Tag Archives: avocado

Lamb and Chickpea Kofta with Kale and Tahini Salad

DSC_0155

As a rule of thumb I will only make kofta with freshly ground lamb mince. For this you will need to visit a respected butcher. The spices to flavour the meat are important. I use Middle Eastern flavours – cinnamon, all spice, and nutmeg. To heighten these spices I add smoked paprika and lemon zest.

Now, not traditional to a kofta mix, but something I think works a treat, are chickpeas. These need to be blended to a rough crumb and combined with chopped parsley and onion to the free-range lamb mince.

Kofta can be cooked in a fry pan, but for a taste that is hard to beat I cook them on the barbecue – rather slowly in fact. This gives them a chance to cook through properly without getting too dark in colour on the outside. This batch took 20 odd minutes to cook. That leaves plenty of time for laying the table, which if at all possible, setting a table in the garden and eating them out side only adds to the experience of this satisfying meal.

 

DSC_0129DSC_0143

 

A subtly spiced lamb kofta (not the prettiest of foods) needs two things. A good salad; enter kale. And a good sauce; enter tahini.

When crisp sprightly leaves of kale are shredded and steamed they soften and relax and suddenly the kale is vibrant and green with a milder flavour than when served raw. It’s delicious alongside these homemade kofta. Although the salad and kofta are good companions there is no reason why either one couldn’t be made as a dish on it’s own.

Tahini offers it’s versatility in this recipe as both a sauce and a salad dressing. It might be known that tahini – ground sesame seed paste – loves lemon juice, and garlic for that matter, and when combined with the simple pairings of salt and pepper makes a flavour worthy of both these dishes.

And then thee’s the grilled bread, it is optional, yet I find it hard to resist.

DSC_0146DSC_0152

Kale and tahini salad with Lamb and chickpea kofta

Ingredients 

For the kofta

500g lamb freshly ground free-range lamb mince

1/2 tsp ground cinnamon

1/2 tsp ground all spice

1/2 tsp nutmeg

3/4 tsp smoked paprika

1 tsp salt

1/2 tsp white pepper

Zest of 1 lemon

1/2 cup chickpeas, drained and rinsed (use a 400g can of chickpeas and reserve the remaining chickpeas for the salad)

1/3 cup roughly chopped parsley

1 small onion, roughly chopped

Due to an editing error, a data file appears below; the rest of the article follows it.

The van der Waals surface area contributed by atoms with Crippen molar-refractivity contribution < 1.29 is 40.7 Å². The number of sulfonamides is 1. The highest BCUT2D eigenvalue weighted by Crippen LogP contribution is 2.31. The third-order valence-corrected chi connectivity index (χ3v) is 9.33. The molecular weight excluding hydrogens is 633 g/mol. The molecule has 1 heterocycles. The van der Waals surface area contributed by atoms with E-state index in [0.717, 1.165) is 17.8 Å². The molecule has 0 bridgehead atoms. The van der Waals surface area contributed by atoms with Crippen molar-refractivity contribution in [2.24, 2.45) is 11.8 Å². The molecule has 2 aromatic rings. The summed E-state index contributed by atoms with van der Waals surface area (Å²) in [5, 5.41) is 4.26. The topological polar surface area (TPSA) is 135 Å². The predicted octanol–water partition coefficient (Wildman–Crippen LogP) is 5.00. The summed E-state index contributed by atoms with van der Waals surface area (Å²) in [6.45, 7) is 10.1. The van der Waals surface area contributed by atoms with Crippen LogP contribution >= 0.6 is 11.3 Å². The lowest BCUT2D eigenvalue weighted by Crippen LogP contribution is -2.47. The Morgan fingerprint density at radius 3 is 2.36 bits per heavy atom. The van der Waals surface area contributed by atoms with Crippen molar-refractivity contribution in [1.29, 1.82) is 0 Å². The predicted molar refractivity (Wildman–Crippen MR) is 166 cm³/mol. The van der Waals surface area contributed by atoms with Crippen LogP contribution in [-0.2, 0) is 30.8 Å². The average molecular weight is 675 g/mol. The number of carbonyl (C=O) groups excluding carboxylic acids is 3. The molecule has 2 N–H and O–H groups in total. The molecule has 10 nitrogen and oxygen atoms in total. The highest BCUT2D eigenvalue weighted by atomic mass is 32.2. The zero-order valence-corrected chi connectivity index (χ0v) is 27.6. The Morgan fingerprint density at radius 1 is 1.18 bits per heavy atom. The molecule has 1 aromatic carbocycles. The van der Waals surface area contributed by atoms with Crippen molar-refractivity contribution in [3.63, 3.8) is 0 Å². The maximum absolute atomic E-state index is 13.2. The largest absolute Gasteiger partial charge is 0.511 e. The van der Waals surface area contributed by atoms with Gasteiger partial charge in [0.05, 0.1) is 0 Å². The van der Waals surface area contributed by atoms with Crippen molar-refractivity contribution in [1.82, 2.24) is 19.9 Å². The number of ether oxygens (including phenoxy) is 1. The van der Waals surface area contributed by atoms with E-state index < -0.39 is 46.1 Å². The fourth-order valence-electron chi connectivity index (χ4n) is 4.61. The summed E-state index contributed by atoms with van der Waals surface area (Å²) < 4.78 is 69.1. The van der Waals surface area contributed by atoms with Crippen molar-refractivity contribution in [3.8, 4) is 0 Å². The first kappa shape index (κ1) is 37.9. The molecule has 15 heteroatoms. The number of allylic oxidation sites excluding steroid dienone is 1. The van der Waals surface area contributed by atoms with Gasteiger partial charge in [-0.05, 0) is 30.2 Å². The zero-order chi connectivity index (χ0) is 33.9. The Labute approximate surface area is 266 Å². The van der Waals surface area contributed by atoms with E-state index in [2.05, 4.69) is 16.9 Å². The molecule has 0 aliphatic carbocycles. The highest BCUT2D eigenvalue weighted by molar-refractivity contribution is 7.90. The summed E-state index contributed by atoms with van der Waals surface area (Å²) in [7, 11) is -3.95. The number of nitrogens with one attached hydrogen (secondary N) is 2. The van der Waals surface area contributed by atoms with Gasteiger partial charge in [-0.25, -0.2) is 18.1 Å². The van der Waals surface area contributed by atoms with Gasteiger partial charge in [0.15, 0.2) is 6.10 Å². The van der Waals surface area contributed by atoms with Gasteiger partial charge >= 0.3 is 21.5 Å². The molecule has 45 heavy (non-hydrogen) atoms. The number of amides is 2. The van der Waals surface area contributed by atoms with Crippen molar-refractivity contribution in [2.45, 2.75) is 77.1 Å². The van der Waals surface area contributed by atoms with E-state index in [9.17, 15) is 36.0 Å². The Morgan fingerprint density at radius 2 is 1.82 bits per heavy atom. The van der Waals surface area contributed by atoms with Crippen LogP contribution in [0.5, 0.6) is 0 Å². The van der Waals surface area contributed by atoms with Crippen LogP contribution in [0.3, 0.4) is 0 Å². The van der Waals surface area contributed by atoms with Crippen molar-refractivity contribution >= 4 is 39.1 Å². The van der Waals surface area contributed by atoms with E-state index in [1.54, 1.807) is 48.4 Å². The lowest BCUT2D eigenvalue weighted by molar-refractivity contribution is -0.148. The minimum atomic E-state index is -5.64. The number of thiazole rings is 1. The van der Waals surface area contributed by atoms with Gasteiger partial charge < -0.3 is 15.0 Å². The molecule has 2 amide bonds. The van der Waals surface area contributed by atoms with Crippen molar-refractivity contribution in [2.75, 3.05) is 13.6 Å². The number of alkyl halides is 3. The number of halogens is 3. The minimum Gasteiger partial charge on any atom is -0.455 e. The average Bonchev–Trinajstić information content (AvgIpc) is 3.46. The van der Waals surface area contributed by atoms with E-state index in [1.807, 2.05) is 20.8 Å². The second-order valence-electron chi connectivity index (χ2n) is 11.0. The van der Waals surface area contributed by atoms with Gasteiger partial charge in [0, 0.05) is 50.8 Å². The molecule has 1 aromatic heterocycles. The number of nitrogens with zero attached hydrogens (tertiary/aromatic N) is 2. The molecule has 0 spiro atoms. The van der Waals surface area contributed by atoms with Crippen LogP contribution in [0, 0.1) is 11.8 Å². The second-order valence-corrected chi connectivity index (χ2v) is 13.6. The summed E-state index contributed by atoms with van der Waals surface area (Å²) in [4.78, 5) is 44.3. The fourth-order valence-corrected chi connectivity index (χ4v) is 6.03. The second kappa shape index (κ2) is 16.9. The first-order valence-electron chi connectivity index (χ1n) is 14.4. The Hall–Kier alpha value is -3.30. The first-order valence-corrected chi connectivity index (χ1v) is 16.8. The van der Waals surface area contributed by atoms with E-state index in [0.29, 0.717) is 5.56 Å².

1 clove garlic, chopped

For the salad

4 cups firmly packed shredded kale

Remaining chickpeas (use what’s left of the can from the kofta)

1/4 cup toasted sunflower seeds

2-3 small avocados (or 1 large)

For the dressing and sauce

3 tbsp tahini paste

1 large lemon, juiced

1 small clove garlic, minced

1 tbsp chopped parsley

Large pinch salt and cracked black pepper

To serve

Grilled pita bread or sliced tomatoes

For the kofta, place the lamb mince, spices, seasoning and lemon zest in a large bowl.

Place the chickpeas in a food processor and blitz to a small crumb, add to the mince. Put the onion, garlic and parsley in the food processor and chop finely, add to the mince. Use your hands to mix the kofta till well combined. Take small handfuls of kofta mince and shape using the palm of your hand into small sausage like cylinders. Place on a tray and set aside out of the fridge for 30 minutes.

Meanwhile, steam the shredded kale for 2 minutes, rinse briefly under cold water to cool then squeeze the excess water from the kale, place in a large salad bowl. Add the remaining drained and rinsed chickpeas, sliced avocado and toasted sunflower seeds (make sure they’re cold).

For the tahini dressing, place all the ingredients in a small bowl and mix to combine. Check the seasoning and consistency, if the tahini dressing is too thick add a dash of hot water or a little extra lemon juice.

Pre heat a barbecue or a frypan (use a little oil if using a fry pan). Cook the kofta on a medium to low heat so the meat cooks slowly and cooks all the way through, turn regularly to ensure even cooking.  This can take 20 odd minutes on a low barbecue or if using a fry pan maybe 12 – 15 minutes.